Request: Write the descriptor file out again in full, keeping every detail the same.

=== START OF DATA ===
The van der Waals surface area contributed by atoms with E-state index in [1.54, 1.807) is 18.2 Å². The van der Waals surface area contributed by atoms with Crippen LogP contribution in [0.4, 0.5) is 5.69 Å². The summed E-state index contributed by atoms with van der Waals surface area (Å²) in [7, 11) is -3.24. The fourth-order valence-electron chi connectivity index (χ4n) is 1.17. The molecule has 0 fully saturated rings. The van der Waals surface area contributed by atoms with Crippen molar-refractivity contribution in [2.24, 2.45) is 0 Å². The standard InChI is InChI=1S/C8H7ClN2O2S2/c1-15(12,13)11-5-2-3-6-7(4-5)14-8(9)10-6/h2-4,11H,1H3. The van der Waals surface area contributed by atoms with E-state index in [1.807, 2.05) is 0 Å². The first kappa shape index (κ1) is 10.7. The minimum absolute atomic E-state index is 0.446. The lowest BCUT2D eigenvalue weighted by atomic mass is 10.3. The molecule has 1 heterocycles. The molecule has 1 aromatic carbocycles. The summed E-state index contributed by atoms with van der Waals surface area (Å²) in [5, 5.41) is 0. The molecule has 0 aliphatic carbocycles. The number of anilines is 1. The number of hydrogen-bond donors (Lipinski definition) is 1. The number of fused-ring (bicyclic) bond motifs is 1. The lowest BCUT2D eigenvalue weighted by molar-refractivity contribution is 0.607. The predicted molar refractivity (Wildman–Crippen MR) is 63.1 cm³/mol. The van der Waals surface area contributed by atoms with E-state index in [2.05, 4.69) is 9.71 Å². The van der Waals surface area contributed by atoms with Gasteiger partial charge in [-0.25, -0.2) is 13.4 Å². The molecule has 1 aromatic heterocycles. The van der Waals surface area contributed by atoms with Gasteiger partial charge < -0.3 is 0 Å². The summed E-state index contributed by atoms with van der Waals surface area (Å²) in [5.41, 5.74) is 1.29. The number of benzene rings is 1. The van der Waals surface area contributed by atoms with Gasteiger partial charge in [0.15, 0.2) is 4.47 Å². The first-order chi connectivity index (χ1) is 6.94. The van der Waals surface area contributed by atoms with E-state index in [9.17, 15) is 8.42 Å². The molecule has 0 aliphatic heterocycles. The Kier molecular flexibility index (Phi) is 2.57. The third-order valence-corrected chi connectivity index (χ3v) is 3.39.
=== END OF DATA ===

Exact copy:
The van der Waals surface area contributed by atoms with E-state index in [1.54, 1.807) is 18.2 Å². The van der Waals surface area contributed by atoms with Crippen LogP contribution in [0.4, 0.5) is 5.69 Å². The summed E-state index contributed by atoms with van der Waals surface area (Å²) in [7, 11) is -3.24. The fourth-order valence-electron chi connectivity index (χ4n) is 1.17. The molecule has 0 fully saturated rings. The van der Waals surface area contributed by atoms with Crippen molar-refractivity contribution in [2.24, 2.45) is 0 Å². The standard InChI is InChI=1S/C8H7ClN2O2S2/c1-15(12,13)11-5-2-3-6-7(4-5)14-8(9)10-6/h2-4,11H,1H3. The van der Waals surface area contributed by atoms with E-state index in [1.807, 2.05) is 0 Å². The first kappa shape index (κ1) is 10.7. The minimum absolute atomic E-state index is 0.446. The lowest BCUT2D eigenvalue weighted by atomic mass is 10.3. The molecule has 1 heterocycles. The molecule has 1 aromatic carbocycles. The summed E-state index contributed by atoms with van der Waals surface area (Å²) in [5, 5.41) is 0. The molecule has 0 aliphatic carbocycles. The number of anilines is 1. The number of hydrogen-bond donors (Lipinski definition) is 1. The number of fused-ring (bicyclic) bond motifs is 1. The lowest BCUT2D eigenvalue weighted by molar-refractivity contribution is 0.607. The predicted molar refractivity (Wildman–Crippen MR) is 63.1 cm³/mol. The van der Waals surface area contributed by atoms with E-state index in [2.05, 4.69) is 9.71 Å². The van der Waals surface area contributed by atoms with Gasteiger partial charge in [-0.25, -0.2) is 13.4 Å². The molecule has 1 aromatic heterocycles. The van der Waals surface area contributed by atoms with Gasteiger partial charge < -0.3 is 0 Å². The summed E-state index contributed by atoms with van der Waals surface area (Å²) in [5.41, 5.74) is 1.29. The number of benzene rings is 1. The van der Waals surface area contributed by atoms with Gasteiger partial charge in [0.15, 0.2) is 4.47 Å². The first-order chi connectivity index (χ1) is 6.94. The van der Waals surface area contributed by atoms with E-state index in [9.17, 15) is 8.42 Å². The molecule has 0 aliphatic heterocycles. The Kier molecular flexibility index (Phi) is 2.57. The third-order valence-corrected chi connectivity index (χ3v) is 3.39.